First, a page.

National Monuments and Wilderness
In order to leave a robust wild legacy for our children, we must significantly increase the amount of public lands and waters that are permanently protected as national monuments, and wilderness. It is also crucial that we protect public lands at the state and local levels to so they can connect with adjoining private lands that have conservation easements.
In order to protect areas of ecological, cultural, archeological, and historic significance the president is empowered to create new national monuments by executive order under the Antiquities Act, signed into law by President Theodore Roosevelt. These designations not only protect special places, but also stimulate local economies and bring increased job growth. Special places such as the Grand Canyon , Grand Tetons, Zion National Park, and the Statue of Liberty were initially protected as national monuments. Over the past 100 years presidents from both parties have designated over 130 national monuments. By channeling Roosevelt’s legacy, President Obama can protect our national heritage, put Americans back to work, and help rebuild the American Dream.
The Sierra Club applauds President Obama for already designating nine new national monuments, including five in his second term. Yet there remain many special places in need of protection. In order to ensure that future generations are able to enjoy our public lands more must be done to permanently protect our most special places by designating new national monuments. You can explore areas in need of permanent protection by visiting our My Piece of America site.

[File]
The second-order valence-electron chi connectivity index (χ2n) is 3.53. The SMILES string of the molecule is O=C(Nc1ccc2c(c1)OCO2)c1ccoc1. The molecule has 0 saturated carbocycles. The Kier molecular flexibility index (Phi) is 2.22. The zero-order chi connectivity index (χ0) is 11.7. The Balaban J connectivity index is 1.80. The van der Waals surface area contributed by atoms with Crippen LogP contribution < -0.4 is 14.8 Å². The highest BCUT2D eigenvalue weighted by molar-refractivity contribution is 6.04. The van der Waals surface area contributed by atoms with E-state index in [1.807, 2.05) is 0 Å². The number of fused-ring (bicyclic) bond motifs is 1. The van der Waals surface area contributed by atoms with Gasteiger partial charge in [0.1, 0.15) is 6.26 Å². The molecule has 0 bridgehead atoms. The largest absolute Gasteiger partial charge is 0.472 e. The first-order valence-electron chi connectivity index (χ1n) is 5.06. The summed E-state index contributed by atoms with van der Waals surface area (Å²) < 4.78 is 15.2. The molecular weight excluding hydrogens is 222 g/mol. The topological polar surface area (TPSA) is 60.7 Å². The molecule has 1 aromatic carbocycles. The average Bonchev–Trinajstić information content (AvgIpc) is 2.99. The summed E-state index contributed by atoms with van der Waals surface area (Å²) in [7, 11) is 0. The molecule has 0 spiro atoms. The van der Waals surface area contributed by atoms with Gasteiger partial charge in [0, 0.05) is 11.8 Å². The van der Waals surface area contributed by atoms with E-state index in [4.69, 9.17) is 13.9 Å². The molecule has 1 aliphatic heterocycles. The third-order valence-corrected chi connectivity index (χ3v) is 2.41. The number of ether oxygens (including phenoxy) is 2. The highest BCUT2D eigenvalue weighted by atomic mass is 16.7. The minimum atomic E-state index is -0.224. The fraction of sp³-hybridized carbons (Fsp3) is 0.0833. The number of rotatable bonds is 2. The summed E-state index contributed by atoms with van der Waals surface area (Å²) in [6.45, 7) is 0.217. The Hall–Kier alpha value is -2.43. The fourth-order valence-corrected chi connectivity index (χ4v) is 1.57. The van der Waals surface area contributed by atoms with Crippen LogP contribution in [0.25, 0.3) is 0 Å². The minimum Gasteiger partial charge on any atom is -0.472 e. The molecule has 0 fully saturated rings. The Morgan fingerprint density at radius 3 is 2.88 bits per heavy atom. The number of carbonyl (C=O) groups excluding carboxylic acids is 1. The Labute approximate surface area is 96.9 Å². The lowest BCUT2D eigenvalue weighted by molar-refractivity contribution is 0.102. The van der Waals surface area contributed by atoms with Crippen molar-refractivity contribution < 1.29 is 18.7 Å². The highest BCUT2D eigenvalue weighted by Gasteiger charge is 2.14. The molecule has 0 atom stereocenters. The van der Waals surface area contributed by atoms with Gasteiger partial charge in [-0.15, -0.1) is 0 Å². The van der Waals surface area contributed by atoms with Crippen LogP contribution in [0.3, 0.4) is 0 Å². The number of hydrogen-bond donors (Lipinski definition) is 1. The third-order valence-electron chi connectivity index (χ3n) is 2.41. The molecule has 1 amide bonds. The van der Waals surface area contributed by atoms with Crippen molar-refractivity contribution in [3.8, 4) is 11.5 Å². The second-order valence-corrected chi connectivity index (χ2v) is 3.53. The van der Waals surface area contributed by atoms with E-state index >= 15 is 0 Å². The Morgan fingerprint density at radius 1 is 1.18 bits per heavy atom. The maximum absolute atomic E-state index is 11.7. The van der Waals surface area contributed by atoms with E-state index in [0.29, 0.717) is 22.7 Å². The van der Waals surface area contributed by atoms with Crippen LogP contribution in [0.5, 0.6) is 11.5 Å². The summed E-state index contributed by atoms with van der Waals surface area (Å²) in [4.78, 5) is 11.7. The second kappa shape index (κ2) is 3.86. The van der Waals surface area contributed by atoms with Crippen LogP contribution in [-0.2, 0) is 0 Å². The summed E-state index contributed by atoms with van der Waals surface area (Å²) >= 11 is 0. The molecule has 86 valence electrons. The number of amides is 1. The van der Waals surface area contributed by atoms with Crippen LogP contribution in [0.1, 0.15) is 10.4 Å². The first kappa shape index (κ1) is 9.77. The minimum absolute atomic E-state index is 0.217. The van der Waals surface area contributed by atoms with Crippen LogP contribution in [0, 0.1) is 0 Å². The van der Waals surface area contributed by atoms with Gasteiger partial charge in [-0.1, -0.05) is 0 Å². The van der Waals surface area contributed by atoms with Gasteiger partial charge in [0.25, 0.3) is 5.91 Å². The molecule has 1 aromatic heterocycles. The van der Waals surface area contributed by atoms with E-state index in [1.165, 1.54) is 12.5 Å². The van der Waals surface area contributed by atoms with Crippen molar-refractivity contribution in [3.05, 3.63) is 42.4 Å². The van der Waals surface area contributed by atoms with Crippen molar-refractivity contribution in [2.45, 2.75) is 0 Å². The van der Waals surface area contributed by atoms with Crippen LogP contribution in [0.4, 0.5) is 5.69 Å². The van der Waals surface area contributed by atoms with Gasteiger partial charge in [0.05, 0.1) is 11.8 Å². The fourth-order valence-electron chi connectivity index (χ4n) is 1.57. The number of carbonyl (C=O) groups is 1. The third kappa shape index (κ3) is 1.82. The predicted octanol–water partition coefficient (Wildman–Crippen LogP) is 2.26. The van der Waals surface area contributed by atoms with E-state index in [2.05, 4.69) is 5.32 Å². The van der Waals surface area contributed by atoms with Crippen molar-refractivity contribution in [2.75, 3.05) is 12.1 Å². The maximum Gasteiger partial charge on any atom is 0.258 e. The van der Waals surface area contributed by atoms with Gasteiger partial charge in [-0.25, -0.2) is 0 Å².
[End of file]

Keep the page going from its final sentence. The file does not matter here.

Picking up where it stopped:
Wilderness is perhaps the concept -- and the accomplishment -- most closely associated with the Sierra Club. The Our Wild America campaign continues that proud tradition. As defined in the landmark Wilderness Act of 1964, which created the National Wilderness Preservation System, wilderness is "an area where the earth and its community of life are untrammeled by man, where man himself is a visitor who does not remain."
About five percent of the land in the United States -- just under 110 million acres -- is protected as wilderness. But about half of this acreage is in Alaska, meaning only about 2.7 percent of the continental U.S. enjoys wilderness status, and few Americans can access it.
When President Obama signed the Omnibus Public Land Management Act of 2009 into law, he added two million acres of wilderness in nine states -- the largest expansion of wilderness lands in over 25 years. But pressures from mining, drilling, logging, and other development -- and the pollution and accelerated climate disruption these activities bring -- make it more imperative than ever that we continue to expand on our wilderness legacy.
We must also protect America's waters and wetlands so that we have clean drinking water, adequate water resources for farms and cities, and a buffer from extreme weather like storms, flooding, drought, and rising sea levels brought on by climate disruption.
This year marks the 50th anniversary of the Wilderness Act. Learn more.